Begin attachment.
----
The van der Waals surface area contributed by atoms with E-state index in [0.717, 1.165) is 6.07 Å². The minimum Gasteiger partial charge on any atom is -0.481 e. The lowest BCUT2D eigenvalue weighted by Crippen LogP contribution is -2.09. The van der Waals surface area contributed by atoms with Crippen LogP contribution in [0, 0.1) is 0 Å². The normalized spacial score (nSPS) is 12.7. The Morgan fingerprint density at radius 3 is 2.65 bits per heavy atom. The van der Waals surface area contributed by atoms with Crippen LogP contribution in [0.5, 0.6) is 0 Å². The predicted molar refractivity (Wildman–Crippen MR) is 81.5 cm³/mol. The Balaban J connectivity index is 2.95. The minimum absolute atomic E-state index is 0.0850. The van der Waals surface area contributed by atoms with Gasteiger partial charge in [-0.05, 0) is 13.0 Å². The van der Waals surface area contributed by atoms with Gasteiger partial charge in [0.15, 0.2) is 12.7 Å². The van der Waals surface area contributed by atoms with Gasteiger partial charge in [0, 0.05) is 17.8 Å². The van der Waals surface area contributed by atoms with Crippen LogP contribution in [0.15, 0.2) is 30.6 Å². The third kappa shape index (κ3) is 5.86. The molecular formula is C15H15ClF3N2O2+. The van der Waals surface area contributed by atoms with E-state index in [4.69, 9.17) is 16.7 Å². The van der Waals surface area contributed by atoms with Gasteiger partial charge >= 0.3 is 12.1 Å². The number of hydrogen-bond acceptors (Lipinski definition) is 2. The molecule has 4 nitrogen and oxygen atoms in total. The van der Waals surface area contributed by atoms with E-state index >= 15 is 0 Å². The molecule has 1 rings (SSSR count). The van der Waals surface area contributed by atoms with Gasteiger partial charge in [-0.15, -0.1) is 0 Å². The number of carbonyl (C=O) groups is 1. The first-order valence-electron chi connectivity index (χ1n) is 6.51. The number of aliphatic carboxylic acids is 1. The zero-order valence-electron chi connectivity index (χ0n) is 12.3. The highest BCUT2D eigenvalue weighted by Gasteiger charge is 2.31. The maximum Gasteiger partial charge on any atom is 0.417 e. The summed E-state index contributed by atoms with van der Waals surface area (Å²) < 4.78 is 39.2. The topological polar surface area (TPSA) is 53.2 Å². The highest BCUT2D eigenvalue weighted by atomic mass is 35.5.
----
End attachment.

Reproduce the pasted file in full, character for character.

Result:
The van der Waals surface area contributed by atoms with E-state index in [0.717, 1.165) is 6.07 Å². The minimum Gasteiger partial charge on any atom is -0.481 e. The lowest BCUT2D eigenvalue weighted by Crippen LogP contribution is -2.09. The van der Waals surface area contributed by atoms with Crippen LogP contribution in [0, 0.1) is 0 Å². The normalized spacial score (nSPS) is 12.7. The Morgan fingerprint density at radius 3 is 2.65 bits per heavy atom. The van der Waals surface area contributed by atoms with Crippen LogP contribution in [0.5, 0.6) is 0 Å². The predicted molar refractivity (Wildman–Crippen MR) is 81.5 cm³/mol. The Balaban J connectivity index is 2.95. The minimum absolute atomic E-state index is 0.0850. The van der Waals surface area contributed by atoms with Gasteiger partial charge in [-0.05, 0) is 13.0 Å². The van der Waals surface area contributed by atoms with Gasteiger partial charge in [0.15, 0.2) is 12.7 Å². The van der Waals surface area contributed by atoms with Gasteiger partial charge in [0, 0.05) is 17.8 Å². The van der Waals surface area contributed by atoms with Crippen LogP contribution in [0.15, 0.2) is 30.6 Å². The third kappa shape index (κ3) is 5.86. The molecular formula is C15H15ClF3N2O2+. The van der Waals surface area contributed by atoms with E-state index in [4.69, 9.17) is 16.7 Å². The van der Waals surface area contributed by atoms with Gasteiger partial charge >= 0.3 is 12.1 Å². The number of hydrogen-bond acceptors (Lipinski definition) is 2. The molecule has 4 nitrogen and oxygen atoms in total. The van der Waals surface area contributed by atoms with E-state index >= 15 is 0 Å². The molecule has 1 rings (SSSR count). The van der Waals surface area contributed by atoms with Gasteiger partial charge in [-0.15, -0.1) is 0 Å². The number of carbonyl (C=O) groups is 1. The first-order valence-electron chi connectivity index (χ1n) is 6.51. The number of aliphatic carboxylic acids is 1. The zero-order valence-electron chi connectivity index (χ0n) is 12.3. The highest BCUT2D eigenvalue weighted by Gasteiger charge is 2.31. The maximum Gasteiger partial charge on any atom is 0.417 e. The summed E-state index contributed by atoms with van der Waals surface area (Å²) < 4.78 is 39.2. The topological polar surface area (TPSA) is 53.2 Å². The highest BCUT2D eigenvalue weighted by atomic mass is 35.5.